Kinga Szálkai (Budapest, Hungary)
The Effect of Water Systems on Central Asian Societies
(57th Annual Meeting of the PIAC Vladivostok, 2014)
The establishment and maintenance of irrigation systems and other forms of water management require a comprehensive coordination over a significant mass of people, which is acquirable through an extensive bureaucracy and a centralized government system. Beside the Ancient Egypt, Mesopotamia, India and China, Central Asia has been a region where water systems and the related technologies always played a great role in the life of the societies. Under the dry continental and semi-desert climate of Central Asia, rivers, irrigation systems and the means of water management considerably contributed to the structuring of societies, dividing certain layers depending on their relations to water and water management systems.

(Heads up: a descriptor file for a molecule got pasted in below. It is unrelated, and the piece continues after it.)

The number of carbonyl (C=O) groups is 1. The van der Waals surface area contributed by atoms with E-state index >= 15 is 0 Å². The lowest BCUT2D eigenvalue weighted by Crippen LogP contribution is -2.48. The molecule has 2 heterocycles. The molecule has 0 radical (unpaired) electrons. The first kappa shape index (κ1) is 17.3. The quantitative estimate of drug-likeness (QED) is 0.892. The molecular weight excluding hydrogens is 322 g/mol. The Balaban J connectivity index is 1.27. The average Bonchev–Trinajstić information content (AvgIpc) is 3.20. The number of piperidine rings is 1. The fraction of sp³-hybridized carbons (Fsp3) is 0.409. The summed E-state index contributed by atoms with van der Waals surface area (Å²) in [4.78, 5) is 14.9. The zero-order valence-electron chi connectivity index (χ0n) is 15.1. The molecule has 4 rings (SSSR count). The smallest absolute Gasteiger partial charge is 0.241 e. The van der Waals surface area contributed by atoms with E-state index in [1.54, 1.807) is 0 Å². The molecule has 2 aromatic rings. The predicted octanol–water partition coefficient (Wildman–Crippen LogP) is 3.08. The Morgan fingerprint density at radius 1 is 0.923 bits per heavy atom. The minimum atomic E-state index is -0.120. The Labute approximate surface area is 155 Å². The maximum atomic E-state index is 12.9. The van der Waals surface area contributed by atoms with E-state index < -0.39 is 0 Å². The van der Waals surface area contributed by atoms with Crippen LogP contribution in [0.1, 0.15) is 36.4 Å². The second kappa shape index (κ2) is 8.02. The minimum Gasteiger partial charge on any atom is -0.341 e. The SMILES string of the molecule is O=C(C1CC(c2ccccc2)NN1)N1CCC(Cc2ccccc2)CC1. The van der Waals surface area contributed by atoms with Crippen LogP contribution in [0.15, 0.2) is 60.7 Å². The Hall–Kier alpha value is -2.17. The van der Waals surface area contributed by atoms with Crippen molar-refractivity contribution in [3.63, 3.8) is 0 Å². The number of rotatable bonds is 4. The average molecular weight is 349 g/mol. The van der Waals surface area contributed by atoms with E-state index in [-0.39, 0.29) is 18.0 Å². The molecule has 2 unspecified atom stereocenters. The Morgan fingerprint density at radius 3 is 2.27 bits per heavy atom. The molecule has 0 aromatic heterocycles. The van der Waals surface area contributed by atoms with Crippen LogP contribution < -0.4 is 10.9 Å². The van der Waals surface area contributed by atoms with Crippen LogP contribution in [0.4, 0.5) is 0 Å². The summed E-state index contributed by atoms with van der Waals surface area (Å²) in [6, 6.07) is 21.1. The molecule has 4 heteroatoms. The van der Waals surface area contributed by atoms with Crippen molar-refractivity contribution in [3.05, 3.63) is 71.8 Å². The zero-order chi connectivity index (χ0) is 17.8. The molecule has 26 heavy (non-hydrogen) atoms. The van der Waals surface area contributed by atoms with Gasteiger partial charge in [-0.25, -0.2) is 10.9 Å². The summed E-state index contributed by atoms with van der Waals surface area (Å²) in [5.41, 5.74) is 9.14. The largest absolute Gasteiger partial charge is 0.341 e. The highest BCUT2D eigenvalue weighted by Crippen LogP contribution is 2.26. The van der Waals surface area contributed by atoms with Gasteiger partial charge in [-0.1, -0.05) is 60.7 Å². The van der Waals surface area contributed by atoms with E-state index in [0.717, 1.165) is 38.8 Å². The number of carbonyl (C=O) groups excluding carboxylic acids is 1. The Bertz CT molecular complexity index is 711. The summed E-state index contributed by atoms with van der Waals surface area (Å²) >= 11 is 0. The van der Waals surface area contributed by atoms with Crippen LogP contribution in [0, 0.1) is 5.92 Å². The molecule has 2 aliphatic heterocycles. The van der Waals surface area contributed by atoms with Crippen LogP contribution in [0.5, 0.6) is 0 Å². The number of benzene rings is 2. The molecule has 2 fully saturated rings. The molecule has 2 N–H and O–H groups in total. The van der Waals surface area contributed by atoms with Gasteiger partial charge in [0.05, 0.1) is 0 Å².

In my presentation, I intend to introduce the process of water-based society-building in Central Asia. I begin my analysis from the era of nomadic tribes and oasis cities, then I follow with the investigation into the decades under Tsarist rule. After that, I deal with the Soviet central management over Central Asian waters, which created a division of labour not only among certain layers of societies, but also among certain socialist republics in the region. At last but not least, I move to the recent developments on the water-society nexus in Central Asia, and study the present era, when water questions form an important part of nation- and state-building processes.